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Dear Aura, Nuncia, and Luciola
The two following stories/articles are about three women my team met through our ministry, Pan de Vida. All three of these amazing women are apart of Pan de Vida’s entrepreneurial program, and because of that, they are regularly checked up on through house visits by PdV’s social worker, Juan Carlos. PdV gave us the opportunity to go on two of these visits, and asked we write stories on the women and how God has changed their lives. SO, without further ado, here are some stories I wrote about three God-fearing women from Quito, Ecuador.
Aura Go´mez and Nuncia Rodri´guez
A wise woman once told me that one of the best qualities a person can have is the ability to find humor in any situation, no matter how difficult or painful. Both Aura Go´mez and Nuncia Rodri´guez exemplify that quality beautifully. I had the pleasure of meeting both women during a routine house visit for the entrepreneurship program with Pan de Vida’s resident social worker, Juan Carlos.
Aura and Nuncia’s lives are beautifully intertwined. Before they knew each other as best friends, they were solely each other’s in-laws. They knew each other first, because Aura’s daughter, 41-year-old Lorena, and Nuncia’s son, 40-year-old Jesu´s, were married. Now, they are roomates, living together in their home for six. They share two grandchildren, 18-year-old Fabricio, and 13-year-old A´ngel. Both are older, Venezuelan women, caring for an overfull household. They immigrated from Ecuador in search of better treatment for Jesu´s, who has been paraplegic since a car accident in 2014. Pan de Vida was able to assist them in getting necessities (adult diapers, clothing for the family, a grooming kit, etc.) for their situation, things that weren’t accessible or affordable in Venezuela despite Aura’s 30 years in public service for her country. On top of that, Pan de Vida was able to implement a social intervention plan that helped the entire family get clothing, find a home, and receive food in order to alleviate a family-wide issue of malnutrition. Best of all, both Nuncia and Aura qualified to be beneficiaries in the entrepreneurship program at Pan de Vida, allowing room for Aura to share her gift of baking cupcakes. Once part of the program, she was able to propose her idea for a cupcake business, titled “Delicias Cupakes” that was then funded and approved by Pan de Vida.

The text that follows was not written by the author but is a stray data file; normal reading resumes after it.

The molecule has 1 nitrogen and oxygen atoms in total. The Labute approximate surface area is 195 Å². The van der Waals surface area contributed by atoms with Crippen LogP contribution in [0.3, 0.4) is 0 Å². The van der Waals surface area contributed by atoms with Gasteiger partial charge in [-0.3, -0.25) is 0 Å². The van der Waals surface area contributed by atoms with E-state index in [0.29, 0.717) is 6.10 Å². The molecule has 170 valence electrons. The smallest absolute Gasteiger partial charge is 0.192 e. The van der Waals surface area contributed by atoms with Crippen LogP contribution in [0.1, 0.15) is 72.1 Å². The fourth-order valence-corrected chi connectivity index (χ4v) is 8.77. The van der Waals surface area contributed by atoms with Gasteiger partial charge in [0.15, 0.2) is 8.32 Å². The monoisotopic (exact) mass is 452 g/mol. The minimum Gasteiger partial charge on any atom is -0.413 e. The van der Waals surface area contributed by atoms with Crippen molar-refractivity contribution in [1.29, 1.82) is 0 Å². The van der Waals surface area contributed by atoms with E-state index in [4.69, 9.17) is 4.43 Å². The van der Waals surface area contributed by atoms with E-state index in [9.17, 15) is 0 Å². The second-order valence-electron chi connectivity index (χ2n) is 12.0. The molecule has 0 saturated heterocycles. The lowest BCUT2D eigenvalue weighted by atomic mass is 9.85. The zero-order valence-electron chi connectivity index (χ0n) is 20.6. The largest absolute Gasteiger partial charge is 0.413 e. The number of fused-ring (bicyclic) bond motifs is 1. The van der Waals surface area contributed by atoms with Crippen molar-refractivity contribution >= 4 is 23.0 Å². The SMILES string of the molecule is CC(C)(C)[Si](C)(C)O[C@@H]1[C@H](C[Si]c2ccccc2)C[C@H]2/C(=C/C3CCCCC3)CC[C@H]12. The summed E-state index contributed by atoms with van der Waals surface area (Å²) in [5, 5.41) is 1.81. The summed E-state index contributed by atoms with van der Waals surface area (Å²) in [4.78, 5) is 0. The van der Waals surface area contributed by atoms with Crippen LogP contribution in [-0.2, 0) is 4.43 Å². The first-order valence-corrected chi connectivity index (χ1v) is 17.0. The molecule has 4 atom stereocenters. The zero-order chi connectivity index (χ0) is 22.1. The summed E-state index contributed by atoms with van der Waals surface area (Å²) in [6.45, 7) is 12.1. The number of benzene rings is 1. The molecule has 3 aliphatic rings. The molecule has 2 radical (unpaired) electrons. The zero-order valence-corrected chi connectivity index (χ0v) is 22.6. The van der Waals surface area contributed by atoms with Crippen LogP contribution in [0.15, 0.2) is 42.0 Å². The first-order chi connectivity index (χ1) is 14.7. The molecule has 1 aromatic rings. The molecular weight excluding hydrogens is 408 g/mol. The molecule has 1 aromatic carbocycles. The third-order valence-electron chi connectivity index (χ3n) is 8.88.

Since then, the family’s financial and health situation has improved greatly. Even more beautifully, however, was the atmosphere of the home, and how evident the power of Christ’s love was in their household. Their home was a warm, inviting place, where they served us Jamaica te´ and bantered with Juan Carlos about the state of the Venezuelan government. As Nuncia played with my teammate Shelby’s hair, Aura joked about how both Americans and Venezuelans love to talk a lot (and too quickly), and treated us with affection and familiarity as if we were family.
I was in wonder of the optimism, faith, and benevolence despite the hardships they had faced as immigrants from a corrupt country, or as older women caring for a large household with no husbands to help support. And as my teammates and I sat there with smiles on our faces as the three of them rapidly spoke and joked in Spanish, we were contently unaware of the nature of their conversation. Still, we sat blissful and refreshed because the two women in front of us whose strength and hope was so strongly rooted in the Lord, that nothing was able to knock them down.